A samskara, then, is the neuroplastic imprint from an experience, which then increases the likelihood of that particular karma, or cause-and-effect, to replay itself.


When we are talking about yoga sadhana, we are talking about the process of attaining liberation from these karmic binds. That is because the highest fruit of the yogic path is moksha, or liberation. The whole idea of enlightenment, which is an experience that has been revealed to us by many masters of many different traditions, might theoretically be the simplification of a human mind into it's natural state, which is one free of the conditions (samskaras, i.e. latent mental impressions about the world), and therefore a mind that sees Reality as it is.


This begs the question - what would life be like if we were seeing things as they are, instead of as we are projecting them, or coloring them to be?


Sadhana, "the way of accomplishment", is the methodological process that, when engaged in wholeheartedly, strips one back of their illusions and brings them face-to-face with Reality. The fantasies fall away, the dreams and ambitions fall away, and the "dreamer" awakens to the One Truth, which is Consciousness. To wake up out of one's own delusion means to acknowledge that our entire life has been a mental construct built for entertainment. The ego mind cannot grasp the unimaginable reality which is life without separation. Life existing as it is, without any construct placed around it. Without a label or a concept. A pure and spontaneous creative expression of the Universe, existing for no other reason except for its own divine play.


For the few who venture along this path, it can be a lonely process and even a frightening one. Many are content with the spiritual realizations and attainments that are had along the way. Many are content with setting worldly goals and achieving them. But, according to some of the saints and sages of ages gone past, none of these worldly ambitions are as sweet as tasting the fruit of the One.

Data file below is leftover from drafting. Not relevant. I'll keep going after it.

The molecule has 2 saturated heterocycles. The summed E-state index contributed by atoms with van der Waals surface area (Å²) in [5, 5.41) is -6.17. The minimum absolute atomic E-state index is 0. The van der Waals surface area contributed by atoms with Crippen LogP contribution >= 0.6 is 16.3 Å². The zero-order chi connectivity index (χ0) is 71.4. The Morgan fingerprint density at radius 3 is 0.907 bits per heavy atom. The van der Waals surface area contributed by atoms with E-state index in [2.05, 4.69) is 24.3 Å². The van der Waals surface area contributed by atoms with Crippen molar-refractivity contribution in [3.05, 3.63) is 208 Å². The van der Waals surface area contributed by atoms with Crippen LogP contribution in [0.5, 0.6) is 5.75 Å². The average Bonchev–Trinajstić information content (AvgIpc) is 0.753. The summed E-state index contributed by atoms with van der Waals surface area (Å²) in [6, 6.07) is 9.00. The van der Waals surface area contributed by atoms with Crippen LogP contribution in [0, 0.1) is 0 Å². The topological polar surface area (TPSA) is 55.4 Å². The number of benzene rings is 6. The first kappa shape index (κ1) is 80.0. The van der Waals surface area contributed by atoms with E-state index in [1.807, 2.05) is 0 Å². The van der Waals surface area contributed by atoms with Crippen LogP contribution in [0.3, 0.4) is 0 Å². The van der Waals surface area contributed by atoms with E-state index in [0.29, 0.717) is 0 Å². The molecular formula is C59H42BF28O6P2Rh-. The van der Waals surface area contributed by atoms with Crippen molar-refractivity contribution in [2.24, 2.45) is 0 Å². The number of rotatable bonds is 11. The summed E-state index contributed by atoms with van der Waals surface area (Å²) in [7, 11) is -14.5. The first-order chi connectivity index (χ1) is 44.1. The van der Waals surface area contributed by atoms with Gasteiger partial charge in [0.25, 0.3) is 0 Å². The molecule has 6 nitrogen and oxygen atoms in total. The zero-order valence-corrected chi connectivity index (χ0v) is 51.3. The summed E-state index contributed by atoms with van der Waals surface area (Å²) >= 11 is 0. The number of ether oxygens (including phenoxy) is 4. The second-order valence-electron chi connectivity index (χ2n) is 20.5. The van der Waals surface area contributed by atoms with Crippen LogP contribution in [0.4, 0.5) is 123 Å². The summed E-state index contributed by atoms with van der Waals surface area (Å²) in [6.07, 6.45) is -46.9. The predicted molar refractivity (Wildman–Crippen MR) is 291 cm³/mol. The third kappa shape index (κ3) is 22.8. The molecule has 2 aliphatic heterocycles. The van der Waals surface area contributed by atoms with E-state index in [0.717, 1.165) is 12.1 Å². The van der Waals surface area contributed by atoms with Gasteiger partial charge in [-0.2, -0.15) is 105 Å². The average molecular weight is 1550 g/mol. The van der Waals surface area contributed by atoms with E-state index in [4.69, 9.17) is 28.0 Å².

It seems that these awakenings are happening in stages for anyone on the spiritual path. The sudden and powerful insight that nothing matters. That it is all a dream. That you are the Creator of this Reality. But the convincing ego-mind will continue to collapse us back into the fragmented awareness of "I" and try to keep us in this limited sense of self.


Our sadhana is designed to systematically expand the sense of self by perforating holes in the membrane we call "me". It is the application (and ultimate alignment) of our individual Will to bring us closer to a more Divine Will. The Will of life itself, in service to All for All. Because a true awakening into the realization that this is all really just You comes with the responsibility to this realization. And gradually, bit by by, by submerging our little wave back into the ocean of existence, we spontaneously decide to have better actions, better thoughts, better moods, and better feelings about life.


The "higher" way of life is a path that is entirely subjective and decided upon by the individual. But, regardless of who or what or when, we can rely upon the nature of human suffering to awaken us from our slumber. It is our pain that motivates us to make better choices. Here, we can finally define and discover for ourselves what "better" actually means.


You don't need a cavity to know that brushing your teeth is a good thing, and "better" than NOT choosing this activity (teeth brushing). You also don't need to study ancient scripture to learn how to be a good human being. Nature has bestowed us with an intrinsic intelligence, a wisdom that surpasses the intellect. I think it is just time for us to wake up and realize what we already are, and to work with what we've got. Wisdom is in you. The Guru is in you. Your sadhana, then, is the activity that you do to honor these realizations. To seek for an intelligence that is greater for you may know, and to awaken this intelligence in your body and mind. The potential is dormant. Unwind the kinetic energy of the habitual self and turn towards something greater. What does this look like? Only you can decide.